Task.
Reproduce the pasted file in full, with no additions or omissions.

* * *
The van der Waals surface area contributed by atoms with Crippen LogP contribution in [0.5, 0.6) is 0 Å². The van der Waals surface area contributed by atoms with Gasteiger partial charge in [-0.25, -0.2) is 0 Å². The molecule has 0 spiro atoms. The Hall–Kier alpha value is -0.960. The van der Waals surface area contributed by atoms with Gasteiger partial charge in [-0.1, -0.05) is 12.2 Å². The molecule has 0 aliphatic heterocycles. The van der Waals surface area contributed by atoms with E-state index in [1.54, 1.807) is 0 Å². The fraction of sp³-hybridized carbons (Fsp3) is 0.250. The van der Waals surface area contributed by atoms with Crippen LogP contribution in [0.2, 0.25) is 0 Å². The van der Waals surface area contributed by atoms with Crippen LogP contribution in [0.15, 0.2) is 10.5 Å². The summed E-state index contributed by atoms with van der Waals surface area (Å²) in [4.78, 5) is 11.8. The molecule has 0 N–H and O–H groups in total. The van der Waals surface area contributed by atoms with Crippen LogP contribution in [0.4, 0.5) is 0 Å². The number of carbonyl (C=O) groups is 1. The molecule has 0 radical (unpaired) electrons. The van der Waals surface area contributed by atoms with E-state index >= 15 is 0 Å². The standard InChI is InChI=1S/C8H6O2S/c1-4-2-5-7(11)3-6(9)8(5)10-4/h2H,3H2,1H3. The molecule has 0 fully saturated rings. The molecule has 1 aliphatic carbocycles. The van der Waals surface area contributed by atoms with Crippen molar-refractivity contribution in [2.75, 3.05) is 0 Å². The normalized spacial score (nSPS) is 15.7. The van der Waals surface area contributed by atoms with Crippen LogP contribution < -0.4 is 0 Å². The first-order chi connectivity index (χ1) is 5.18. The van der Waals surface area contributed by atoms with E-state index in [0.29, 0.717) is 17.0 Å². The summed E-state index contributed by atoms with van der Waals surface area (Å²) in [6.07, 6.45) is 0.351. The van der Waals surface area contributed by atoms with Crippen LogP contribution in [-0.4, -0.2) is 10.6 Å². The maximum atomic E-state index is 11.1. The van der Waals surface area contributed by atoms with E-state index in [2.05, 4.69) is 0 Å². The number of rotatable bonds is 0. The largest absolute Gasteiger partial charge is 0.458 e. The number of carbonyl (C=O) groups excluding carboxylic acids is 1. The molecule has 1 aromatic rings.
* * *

The van der Waals surface area contributed by atoms with Crippen LogP contribution in [0.5, 0.6) is 0 Å². The van der Waals surface area contributed by atoms with Gasteiger partial charge in [-0.25, -0.2) is 0 Å². The molecule has 0 spiro atoms. The Hall–Kier alpha value is -0.960. The van der Waals surface area contributed by atoms with Gasteiger partial charge in [-0.1, -0.05) is 12.2 Å². The molecule has 0 aliphatic heterocycles. The van der Waals surface area contributed by atoms with E-state index in [1.54, 1.807) is 0 Å². The fraction of sp³-hybridized carbons (Fsp3) is 0.250. The van der Waals surface area contributed by atoms with Crippen LogP contribution in [0.2, 0.25) is 0 Å². The van der Waals surface area contributed by atoms with Crippen LogP contribution in [0.15, 0.2) is 10.5 Å². The summed E-state index contributed by atoms with van der Waals surface area (Å²) in [4.78, 5) is 11.8. The molecule has 0 N–H and O–H groups in total. The van der Waals surface area contributed by atoms with Crippen LogP contribution in [0.4, 0.5) is 0 Å². The number of carbonyl (C=O) groups is 1. The molecule has 0 radical (unpaired) electrons. The van der Waals surface area contributed by atoms with E-state index >= 15 is 0 Å². The standard InChI is InChI=1S/C8H6O2S/c1-4-2-5-7(11)3-6(9)8(5)10-4/h2H,3H2,1H3. The molecule has 0 fully saturated rings. The molecule has 1 aliphatic carbocycles. The van der Waals surface area contributed by atoms with Crippen molar-refractivity contribution in [2.75, 3.05) is 0 Å². The normalized spacial score (nSPS) is 15.7. The van der Waals surface area contributed by atoms with Crippen LogP contribution < -0.4 is 0 Å². The first-order chi connectivity index (χ1) is 5.18. The van der Waals surface area contributed by atoms with E-state index in [0.29, 0.717) is 17.0 Å². The summed E-state index contributed by atoms with van der Waals surface area (Å²) in [6.07, 6.45) is 0.351. The van der Waals surface area contributed by atoms with Crippen LogP contribution in [-0.4, -0.2) is 10.6 Å². The maximum atomic E-state index is 11.1. The van der Waals surface area contributed by atoms with E-state index in [2.05, 4.69) is 0 Å². The number of rotatable bonds is 0. The largest absolute Gasteiger partial charge is 0.458 e. The number of carbonyl (C=O) groups excluding carboxylic acids is 1. The molecule has 1 aromatic rings.